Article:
Gold News

Gold and Silver Drop vs. Dollar Rebound as 'Fed Pivot' Evaporates, Crude Jumps on Opec+ Output Cut

GOLD PRICES retreated from multi-week highs against most major currencies on Wednesday morning before rallying back in Euros and UK Pounds as long-term borrowing costs rebounded, as did the US Dollar, amid what Bloomberg calls "fizzling Fed-pivot talk".
Global stock markets also reversed course as Dollar gold prices fell near to $1700, snapping a 2-day rally that had accompanied a sharp rally in government bond prices.
But crude oil extended its jump to almost 10% for the week so far as the Opec+ cartel of oil-producer nations agreed to cut daily output by 200 million barrels per day, equal to 2% of global daily demand.
Weakness in the Euro currency on poor economic data saw gold hit €1736 per ounce, the highest in 5 weeks.
The UK gold price in Pounds per ounce rose to £1512 by the end of London trade as Gilt prices fell with Sterling, pushing up borrowing costs, while new Prime Minister Liz Truss used the word "growth" 29 times in her speech to the ruling Conservative Party's annual conference.
Like gold prices, silver also dropped hard on Wednesday in US Dollar terms as bond yields rebounded and stock markets fell, dropping more than $1.25 per ounce from yesterday's 3.5-month high of $21.24 after the more industrially-useful precious metal had jumped over 20% from start-September's 2-year lows.
Trading volumes in London and Zurich gold have risen by 29.3% but grown only 2.3% in silver over the last week, says new data from the London Bullion Market Association, with trading in options contracts on the gray metal – a leveraged trade used by industry players for hedging prices as well as by speculators wanting to bet on the metal's direction – sinking by 19.5% from the week before.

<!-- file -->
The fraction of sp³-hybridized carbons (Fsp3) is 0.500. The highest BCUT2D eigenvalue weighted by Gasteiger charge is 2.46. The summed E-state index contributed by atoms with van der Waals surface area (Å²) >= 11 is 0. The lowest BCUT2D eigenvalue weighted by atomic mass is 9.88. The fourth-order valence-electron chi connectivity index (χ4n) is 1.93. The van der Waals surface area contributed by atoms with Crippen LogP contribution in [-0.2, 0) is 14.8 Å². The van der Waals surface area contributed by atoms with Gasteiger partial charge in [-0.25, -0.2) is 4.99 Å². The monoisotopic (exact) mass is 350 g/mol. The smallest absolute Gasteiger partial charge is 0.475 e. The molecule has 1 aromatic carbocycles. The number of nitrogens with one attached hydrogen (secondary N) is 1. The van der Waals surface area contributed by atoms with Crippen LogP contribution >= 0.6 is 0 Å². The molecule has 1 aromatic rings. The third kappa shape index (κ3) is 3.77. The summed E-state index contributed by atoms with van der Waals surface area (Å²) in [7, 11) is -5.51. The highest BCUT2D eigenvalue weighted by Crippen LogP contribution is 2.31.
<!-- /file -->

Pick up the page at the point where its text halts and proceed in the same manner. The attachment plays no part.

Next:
Silver then rose Wednesday afternoon, regaining almost half its earlier plunge in Dollar terms and nearing yesterday's 5-month highs in EUR and GBP.
Chart of silver bullion prices in US Dollars. Source: BullionVault
"The market was too quick to price in the 'peak rate' story," reckoned one currency strategist early Wednesday.
"Price pressures are set to remain sticky for some time, and while the Fed might be closer to smaller incremental hikes than not, playing this via a 'peak rate' view is fairly dicey."
After a raft of mixed and weak US economic data had prompted "Fed pivot" chatter over the last week, new data said Wednesday that the US trade deficit in goods and services was the smallest in August since May last year.
September then saw US payrolls expand by 208,000 according to the private-sector ADP estimate, ahead of analyst forecasts for US jobs growth and accelerating by 12% from August's upwardly-revised figure.
Services-sector activity shrank however last month, new US PMI survey data said, while if fell more sharply across the 19-nation Eurozone but accelerated in Japan and held dead-flat in the UK.
With the US currency rallying 1.2% on its trade-weighted index from yesterday's 2-week lows, gold priced in the Dollar lost nearly $30 per ounce from Tuesday afternoon's 3-week peak above $1729 before rallying $10 again.
US benchmark crude oil meantime rose to $88 per barrel, a 7-year high when hit in February, with crude oil then rising again to $120 per barrel as Russia's invasion of Ukraine hit financial markets in early March.
Betting on next month's US Fed policy decision from the US Fed now sees a 2-in-3 chance that interest rates will rise to a ceiling of 4.0% per annum – a move now requiring a fourth consecutive 0.75-point hike.
As recently as June, the market put the odds of Fed rates reaching 4.0% in November at zero.

Adrian Ash

Adrian Ash, BullionVault Gold News

Adrian Ash is director of research at BullionVault, the world-leading physical gold, silver and platinum market for private investors online. Formerly head of editorial at London's top publisher of private-investment advice, he was City correspondent for The Daily Reckoning from 2003 to 2008, and he has now been researching and writing daily analysis of precious metals and the wider financial markets for over 20 years. A frequent guest on BBC radio and television, Adrian is regularly quoted by the Financial Times, MarketWatch and many other respected news outlets, and his views from inside the bullion market have been sought by the Economist magazine, CNBC, Bloomberg, Germany's Handelsblatt and FAZ, plus Italy's Il Sole 24 Ore.

See the full archive of Adrian Ash articles on GoldNews.

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